March’s job report allayed fears that the current economic boom may be slowing – at least for another quarter. Fomented by February’s creation of a paltry 33,000 nonfarm jobs, some observers worried that the American Shangri-La of low inflation and minuscule unemployment was coming to an end. However, the employment numbers rebounded in March to a robust 196,000.
The stock market also reversed less-than-stellar news. The major indices gained 14 percent, recouping losses sustained at the end of 2018. The combination was enough to quell fears of an imminent interest rate hike that could put the brakes on economic expansion. Inflation may be too low for optimal growth. Prices rose slightly to hit the Fed’s preferred 2 percent inflation rate, but it has consistently hovered below that threshold for much of Donald Trump’s presidency. Job growth would indicate a further tightening of supply. Unemployment held steady at 3.8 percent, maintaining near-historic lows. However, wages increased by just 0.1 percent, a quarter that of the previous month. Because lending hikes are designed to quell cycles of rapidly rising wages and inflation, there now seems little reason to raise rates. At the same time, as long as the labor market remains strong, there is small case to be made for reversing the Fed’s
One Federal Reserve president expressed optimism that interest rates could remain at the present low rates for another year. Charles Evans, president of the Chicago Federal Reserve, told CNBC that “I can see the funds rate being flat and unchanged into the fall of 2020. For me, that’s to help support the inflation outlook and make sure it’s sustainable.”
That’s a market reversal of the Fed’s previous leanings. Rates rose four times in 2018, and the central bank had projected two additional hikes would be appropriate in 2019.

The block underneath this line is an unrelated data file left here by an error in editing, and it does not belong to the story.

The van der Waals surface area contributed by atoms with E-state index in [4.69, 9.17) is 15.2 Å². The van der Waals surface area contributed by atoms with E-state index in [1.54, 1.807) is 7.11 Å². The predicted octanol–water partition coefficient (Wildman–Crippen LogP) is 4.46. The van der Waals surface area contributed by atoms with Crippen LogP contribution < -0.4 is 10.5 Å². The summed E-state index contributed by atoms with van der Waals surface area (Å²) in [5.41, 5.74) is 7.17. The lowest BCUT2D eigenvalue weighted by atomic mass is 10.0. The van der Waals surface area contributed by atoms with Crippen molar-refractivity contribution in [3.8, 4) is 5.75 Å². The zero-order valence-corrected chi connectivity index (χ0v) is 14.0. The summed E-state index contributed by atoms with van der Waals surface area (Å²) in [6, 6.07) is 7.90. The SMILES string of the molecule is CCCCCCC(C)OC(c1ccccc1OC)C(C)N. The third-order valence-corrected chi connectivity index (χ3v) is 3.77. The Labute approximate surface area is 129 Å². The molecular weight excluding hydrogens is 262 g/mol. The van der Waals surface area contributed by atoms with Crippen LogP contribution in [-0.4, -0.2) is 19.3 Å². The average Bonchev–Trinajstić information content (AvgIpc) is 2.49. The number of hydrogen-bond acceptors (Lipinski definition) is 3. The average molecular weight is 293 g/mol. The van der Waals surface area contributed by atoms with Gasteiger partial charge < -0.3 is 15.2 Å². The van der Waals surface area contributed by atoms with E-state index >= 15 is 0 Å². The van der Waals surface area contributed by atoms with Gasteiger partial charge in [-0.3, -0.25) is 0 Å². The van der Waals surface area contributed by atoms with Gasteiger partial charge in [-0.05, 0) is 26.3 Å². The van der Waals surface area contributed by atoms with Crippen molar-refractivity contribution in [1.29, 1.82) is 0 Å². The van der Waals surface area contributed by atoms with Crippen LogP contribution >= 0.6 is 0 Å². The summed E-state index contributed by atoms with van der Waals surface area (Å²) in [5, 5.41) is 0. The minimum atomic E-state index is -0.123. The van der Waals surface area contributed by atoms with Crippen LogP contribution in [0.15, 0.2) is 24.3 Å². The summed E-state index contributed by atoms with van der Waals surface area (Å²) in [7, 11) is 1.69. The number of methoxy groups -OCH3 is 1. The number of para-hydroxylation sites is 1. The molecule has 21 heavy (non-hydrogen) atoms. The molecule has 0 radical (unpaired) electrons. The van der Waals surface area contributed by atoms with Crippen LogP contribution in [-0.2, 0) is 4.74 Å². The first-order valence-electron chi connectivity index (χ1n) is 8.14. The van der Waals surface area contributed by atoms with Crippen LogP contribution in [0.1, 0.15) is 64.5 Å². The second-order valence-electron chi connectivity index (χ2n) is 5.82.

March’s rosy employment numbers countered February’s lowest job gain in 17 months. Construction, healthcare, transportation, education, government, and warehousing all added jobs in March. Manufacturing lost 6,000 positions, a statistic that could continue as demand for cares is in a downward cycled. Still, consensus estimates peg job growth at an average of 150,000 per month for the rest of the year. Key industries such as construction and manufacturing, however, may face continued difficulty in filling open positions, owing to an aging workforce and labor participation rate near 5-year lows.
While the short-term outlook promises continued strength in jobs and the overall economy, prospects beyond the news quarter are much less certain. The Quarter 1 gross domestic product report that showed robust 3.2 percent growth, easily besting experts’ consensus 2.4 percent estimates. Still, pessimists point out that much of that growth came in the form of increased inventories and exports. Domestic spending and business investments in plant expansions were sorely lacking, they say. If the economy promised to maintain the first quarter’s momentum, they contend, average Americans would be willing to finance cars, upgrade their appliances. Moreover, if producers felt the economy was as strong as the 3.2 percent number indicates, they would be tripping over themselves to increase production capacity so they could sell more products to meet consumer demand.
Of course, as long as economic observers keep predicting an end to the current economic expansion, it’s only a matter of time until they will be proven right.